Long-term landline static puts Winnipeg couple on hold
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A west Winnipeg couple have been without a functioning Bell MTS landline for 1,776 hours and counting.
Debbie Roy and her husband Dewey say they have gotten only static since the problem began in the spring, despite claims by the telecom giant such issues are in the past.
“They come and it is fixed, but as soon as they leave, the static comes back,” Roy said Wednesday of the phone at her Downs Avenue residence.
“It is so frustrating. We’ve missed some very important phone calls. We’ve missed doctor calls and my husband, who is a drywaller doing odd jobs, has missed a couple of jobs.”
It’s the latest in a lengthy series of customer complaints about basic landline phone service (detailed in recent Free Press articles) that has not only plagued Bell MTS for months, but also resulted in the company having to provide monthly reports on the issue to the Canadian Radio-television and Telecommunications Commission.
Bell MTS has told the CRTC the problem is past owners of the phone company didn’t keep up with repairs and let infrastructure slide. (The Manitoba telecom was a Crown corporation until 1996; parent company BCE Inc. took ownership in 2017.)
In the most recent report this month, Bell MTS told the CRTC while at one point there were customers waiting more than 1,400 hours before their landline was repaired, at the end of July, there was only a single outage lasting 168 hours or more.
However, the Roys said they and some other nearby residents began hearing only static on their line in the spring and, despite Bell MTS technicians showing up four times, nothing has changed.
Within hours of the Free Press communicating with a Bell MTS spokeswoman Wednesday, the company said a repair crew would be at the Roys house that day between 4 and 8 p.m.
Meantime, unlike many other Winnipeggers who have complained in recent months about landline problems, Debbie said they are still getting both Bell MTS TV and internet service.
“We will be watching TV when it says the phone line is on, but when we go to the phone it is just static.” – Debbie Roy
“We will be watching TV when it says the phone line is on, but when we go to the phone it is just static,” she said. “If our internet was down I’d be camping out at their offices, but it isn’t affected at all. I’m surprised about that.”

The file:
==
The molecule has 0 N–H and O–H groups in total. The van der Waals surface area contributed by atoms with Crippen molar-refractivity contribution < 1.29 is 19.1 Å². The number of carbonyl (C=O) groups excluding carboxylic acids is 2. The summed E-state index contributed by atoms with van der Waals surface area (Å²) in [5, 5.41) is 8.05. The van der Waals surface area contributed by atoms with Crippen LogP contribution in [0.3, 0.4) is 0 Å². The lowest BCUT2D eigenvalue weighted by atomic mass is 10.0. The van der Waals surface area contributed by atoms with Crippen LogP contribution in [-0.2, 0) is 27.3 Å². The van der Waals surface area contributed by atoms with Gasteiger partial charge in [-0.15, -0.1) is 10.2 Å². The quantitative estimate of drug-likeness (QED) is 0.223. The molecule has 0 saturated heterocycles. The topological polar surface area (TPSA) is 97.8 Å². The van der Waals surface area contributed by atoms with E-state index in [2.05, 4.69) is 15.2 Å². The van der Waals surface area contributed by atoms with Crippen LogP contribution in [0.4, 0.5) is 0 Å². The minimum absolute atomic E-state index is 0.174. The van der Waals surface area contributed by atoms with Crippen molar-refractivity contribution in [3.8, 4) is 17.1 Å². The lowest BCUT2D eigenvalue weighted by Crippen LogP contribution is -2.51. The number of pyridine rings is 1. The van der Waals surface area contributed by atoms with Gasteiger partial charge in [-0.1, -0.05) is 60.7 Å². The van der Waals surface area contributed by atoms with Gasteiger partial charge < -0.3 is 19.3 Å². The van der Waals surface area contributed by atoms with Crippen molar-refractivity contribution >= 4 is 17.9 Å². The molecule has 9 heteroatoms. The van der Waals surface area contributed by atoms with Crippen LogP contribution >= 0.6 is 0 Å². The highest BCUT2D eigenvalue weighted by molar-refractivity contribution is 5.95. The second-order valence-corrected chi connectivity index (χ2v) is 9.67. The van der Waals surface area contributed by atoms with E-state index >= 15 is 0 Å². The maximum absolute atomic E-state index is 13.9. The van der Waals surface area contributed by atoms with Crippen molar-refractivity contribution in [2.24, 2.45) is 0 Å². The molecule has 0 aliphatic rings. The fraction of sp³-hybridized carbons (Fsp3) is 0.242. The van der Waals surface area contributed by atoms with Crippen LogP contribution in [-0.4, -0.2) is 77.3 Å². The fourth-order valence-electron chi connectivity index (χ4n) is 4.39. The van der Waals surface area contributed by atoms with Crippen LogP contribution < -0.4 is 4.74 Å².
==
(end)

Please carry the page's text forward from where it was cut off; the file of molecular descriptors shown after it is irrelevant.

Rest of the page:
Roy said Bell MTS told them the problem is old copper wires coupled with excessive precipitation Winnipeg received this summer. “They said the would send a crew out to change the copper and put in fibre optic. They said they would notify us when this procedure would start. We are still waiting.”
Her husband finally went out and bought a flip phone at a department store for $25, and they keep having to buy more minutes for it while waiting for their landline to be fixed.
“Our neighbours have had the same problem and a few of them have switched over to Shaw,” Roy said.
CRTC spokeswoman Patricia Valladao said Wednesday the oversight body would be contacting Bell MTS to get further information about the customer’s situation.
“We are continuing to gather information from Bell MTS regarding outages in the Winnipeg area and the commission does take the issues seriously,” Valladao said, noting the next submission from the company is due Sept. 12.
Bell MTS spokeswoman Morgan Shipley said it appears the Roys’ landline needed “a complex cable repair… This Bell MTS cable also provides service to a neighbouring property that is experiencing similar landline service disruption.”
Shipley confirmed it wasn’t the first time a crew had tried to fix the problem.
“We did complete some work on Downs Avenue in early August, but have since identified that full service restoration requires a more complicated cable repair.”
Any Bell MTS customers with service issues can contact 204-225-5687, Shipley said.
Kevin Rollason is one of the more versatile reporters at the Winnipeg Free Press. Whether it is covering city hall, the law courts, or general reporting, Rollason can be counted on to not only answer the 5 Ws — Who, What, When, Where and Why — but to do it in an interesting and accessible way for readers.